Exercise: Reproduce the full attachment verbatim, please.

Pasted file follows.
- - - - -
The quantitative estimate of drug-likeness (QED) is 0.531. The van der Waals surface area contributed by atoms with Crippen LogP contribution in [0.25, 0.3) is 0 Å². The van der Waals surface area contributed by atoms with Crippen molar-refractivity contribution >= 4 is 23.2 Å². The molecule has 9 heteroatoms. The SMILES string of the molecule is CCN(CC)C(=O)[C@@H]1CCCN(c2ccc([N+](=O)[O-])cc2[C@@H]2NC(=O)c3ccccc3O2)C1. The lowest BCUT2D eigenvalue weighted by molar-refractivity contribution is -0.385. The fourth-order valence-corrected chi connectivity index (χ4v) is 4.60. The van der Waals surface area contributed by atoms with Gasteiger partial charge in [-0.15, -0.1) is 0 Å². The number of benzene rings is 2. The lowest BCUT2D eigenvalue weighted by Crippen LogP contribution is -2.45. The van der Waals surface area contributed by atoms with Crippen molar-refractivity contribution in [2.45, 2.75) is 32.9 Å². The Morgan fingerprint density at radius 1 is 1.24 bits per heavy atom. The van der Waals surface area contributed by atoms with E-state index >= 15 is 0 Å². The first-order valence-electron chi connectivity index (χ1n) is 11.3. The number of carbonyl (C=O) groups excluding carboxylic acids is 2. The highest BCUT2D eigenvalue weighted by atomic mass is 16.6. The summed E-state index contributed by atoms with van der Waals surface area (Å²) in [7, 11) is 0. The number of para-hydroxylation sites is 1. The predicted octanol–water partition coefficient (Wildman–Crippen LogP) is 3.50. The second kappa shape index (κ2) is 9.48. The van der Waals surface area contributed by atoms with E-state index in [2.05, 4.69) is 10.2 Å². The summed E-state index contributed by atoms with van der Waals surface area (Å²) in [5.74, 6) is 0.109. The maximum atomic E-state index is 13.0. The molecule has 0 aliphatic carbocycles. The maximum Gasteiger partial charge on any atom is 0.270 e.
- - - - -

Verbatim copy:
The quantitative estimate of drug-likeness (QED) is 0.531. The van der Waals surface area contributed by atoms with Crippen LogP contribution in [0.25, 0.3) is 0 Å². The van der Waals surface area contributed by atoms with Crippen molar-refractivity contribution >= 4 is 23.2 Å². The molecule has 9 heteroatoms. The SMILES string of the molecule is CCN(CC)C(=O)[C@@H]1CCCN(c2ccc([N+](=O)[O-])cc2[C@@H]2NC(=O)c3ccccc3O2)C1. The lowest BCUT2D eigenvalue weighted by molar-refractivity contribution is -0.385. The fourth-order valence-corrected chi connectivity index (χ4v) is 4.60. The van der Waals surface area contributed by atoms with Gasteiger partial charge in [-0.15, -0.1) is 0 Å². The number of benzene rings is 2. The lowest BCUT2D eigenvalue weighted by Crippen LogP contribution is -2.45. The van der Waals surface area contributed by atoms with Crippen molar-refractivity contribution in [2.45, 2.75) is 32.9 Å². The Morgan fingerprint density at radius 1 is 1.24 bits per heavy atom. The van der Waals surface area contributed by atoms with E-state index >= 15 is 0 Å². The first-order valence-electron chi connectivity index (χ1n) is 11.3. The number of carbonyl (C=O) groups excluding carboxylic acids is 2. The highest BCUT2D eigenvalue weighted by atomic mass is 16.6. The summed E-state index contributed by atoms with van der Waals surface area (Å²) in [7, 11) is 0. The number of para-hydroxylation sites is 1. The predicted octanol–water partition coefficient (Wildman–Crippen LogP) is 3.50. The second kappa shape index (κ2) is 9.48. The van der Waals surface area contributed by atoms with E-state index in [2.05, 4.69) is 10.2 Å². The summed E-state index contributed by atoms with van der Waals surface area (Å²) in [5.74, 6) is 0.109. The maximum atomic E-state index is 13.0. The molecule has 0 aliphatic carbocycles. The maximum Gasteiger partial charge on any atom is 0.270 e.